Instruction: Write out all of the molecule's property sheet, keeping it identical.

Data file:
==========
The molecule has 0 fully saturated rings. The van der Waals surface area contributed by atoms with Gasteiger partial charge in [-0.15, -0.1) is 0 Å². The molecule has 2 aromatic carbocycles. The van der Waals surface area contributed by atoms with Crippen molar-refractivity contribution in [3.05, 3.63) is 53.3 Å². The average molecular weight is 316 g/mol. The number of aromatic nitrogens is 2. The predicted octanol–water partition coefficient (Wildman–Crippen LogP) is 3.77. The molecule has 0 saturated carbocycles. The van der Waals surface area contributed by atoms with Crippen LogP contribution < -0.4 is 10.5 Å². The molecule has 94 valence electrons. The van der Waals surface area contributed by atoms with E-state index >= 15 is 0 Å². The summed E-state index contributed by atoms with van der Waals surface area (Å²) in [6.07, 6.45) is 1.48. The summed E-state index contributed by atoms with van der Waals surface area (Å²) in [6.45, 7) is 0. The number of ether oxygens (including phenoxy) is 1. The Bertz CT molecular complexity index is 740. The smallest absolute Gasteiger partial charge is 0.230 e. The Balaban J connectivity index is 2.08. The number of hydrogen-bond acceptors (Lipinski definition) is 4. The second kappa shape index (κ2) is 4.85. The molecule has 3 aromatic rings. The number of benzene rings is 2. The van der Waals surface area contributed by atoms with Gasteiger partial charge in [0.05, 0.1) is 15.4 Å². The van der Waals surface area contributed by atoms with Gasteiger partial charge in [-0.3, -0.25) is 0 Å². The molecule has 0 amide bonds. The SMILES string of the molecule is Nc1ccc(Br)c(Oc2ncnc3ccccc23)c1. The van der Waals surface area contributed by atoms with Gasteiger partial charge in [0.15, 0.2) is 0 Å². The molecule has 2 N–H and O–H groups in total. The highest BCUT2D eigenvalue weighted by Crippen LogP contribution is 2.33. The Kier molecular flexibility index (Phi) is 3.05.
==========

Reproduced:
The molecule has 0 fully saturated rings. The van der Waals surface area contributed by atoms with Gasteiger partial charge in [-0.15, -0.1) is 0 Å². The molecule has 2 aromatic carbocycles. The van der Waals surface area contributed by atoms with Crippen molar-refractivity contribution in [3.05, 3.63) is 53.3 Å². The average molecular weight is 316 g/mol. The number of aromatic nitrogens is 2. The predicted octanol–water partition coefficient (Wildman–Crippen LogP) is 3.77. The molecule has 0 saturated carbocycles. The van der Waals surface area contributed by atoms with Crippen LogP contribution < -0.4 is 10.5 Å². The molecule has 94 valence electrons. The van der Waals surface area contributed by atoms with E-state index >= 15 is 0 Å². The summed E-state index contributed by atoms with van der Waals surface area (Å²) in [6.07, 6.45) is 1.48. The summed E-state index contributed by atoms with van der Waals surface area (Å²) in [6.45, 7) is 0. The number of ether oxygens (including phenoxy) is 1. The Bertz CT molecular complexity index is 740. The smallest absolute Gasteiger partial charge is 0.230 e. The Balaban J connectivity index is 2.08. The number of hydrogen-bond acceptors (Lipinski definition) is 4. The second kappa shape index (κ2) is 4.85. The molecule has 3 aromatic rings. The number of benzene rings is 2. The van der Waals surface area contributed by atoms with Gasteiger partial charge in [0.05, 0.1) is 15.4 Å². The van der Waals surface area contributed by atoms with Gasteiger partial charge in [-0.3, -0.25) is 0 Å². The molecule has 0 amide bonds. The SMILES string of the molecule is Nc1ccc(Br)c(Oc2ncnc3ccccc23)c1. The van der Waals surface area contributed by atoms with Gasteiger partial charge in [0.15, 0.2) is 0 Å². The molecule has 2 N–H and O–H groups in total. The highest BCUT2D eigenvalue weighted by Crippen LogP contribution is 2.33. The Kier molecular flexibility index (Phi) is 3.05.